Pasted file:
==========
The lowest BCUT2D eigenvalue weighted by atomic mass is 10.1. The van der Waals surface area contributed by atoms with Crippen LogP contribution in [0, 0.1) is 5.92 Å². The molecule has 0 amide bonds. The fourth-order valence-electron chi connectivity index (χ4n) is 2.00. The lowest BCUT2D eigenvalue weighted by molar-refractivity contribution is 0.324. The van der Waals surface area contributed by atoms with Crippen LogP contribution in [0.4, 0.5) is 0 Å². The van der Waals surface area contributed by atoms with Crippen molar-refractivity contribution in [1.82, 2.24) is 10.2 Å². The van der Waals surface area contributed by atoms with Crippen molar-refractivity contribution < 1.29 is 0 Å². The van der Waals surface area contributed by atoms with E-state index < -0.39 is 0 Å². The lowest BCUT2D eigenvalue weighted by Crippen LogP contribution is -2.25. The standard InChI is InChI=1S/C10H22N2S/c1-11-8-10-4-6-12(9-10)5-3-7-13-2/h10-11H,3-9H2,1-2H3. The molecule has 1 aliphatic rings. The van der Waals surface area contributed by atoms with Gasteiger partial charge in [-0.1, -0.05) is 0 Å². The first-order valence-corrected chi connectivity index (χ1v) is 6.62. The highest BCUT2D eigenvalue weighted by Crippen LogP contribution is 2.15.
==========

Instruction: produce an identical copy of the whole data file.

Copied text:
The lowest BCUT2D eigenvalue weighted by atomic mass is 10.1. The van der Waals surface area contributed by atoms with Crippen LogP contribution in [0, 0.1) is 5.92 Å². The molecule has 0 amide bonds. The fourth-order valence-electron chi connectivity index (χ4n) is 2.00. The lowest BCUT2D eigenvalue weighted by molar-refractivity contribution is 0.324. The van der Waals surface area contributed by atoms with Crippen LogP contribution in [0.4, 0.5) is 0 Å². The van der Waals surface area contributed by atoms with Crippen molar-refractivity contribution in [1.82, 2.24) is 10.2 Å². The van der Waals surface area contributed by atoms with Crippen molar-refractivity contribution < 1.29 is 0 Å². The van der Waals surface area contributed by atoms with E-state index < -0.39 is 0 Å². The lowest BCUT2D eigenvalue weighted by Crippen LogP contribution is -2.25. The standard InChI is InChI=1S/C10H22N2S/c1-11-8-10-4-6-12(9-10)5-3-7-13-2/h10-11H,3-9H2,1-2H3. The molecule has 1 aliphatic rings. The van der Waals surface area contributed by atoms with Gasteiger partial charge in [-0.1, -0.05) is 0 Å². The first-order valence-corrected chi connectivity index (χ1v) is 6.62. The highest BCUT2D eigenvalue weighted by Crippen LogP contribution is 2.15.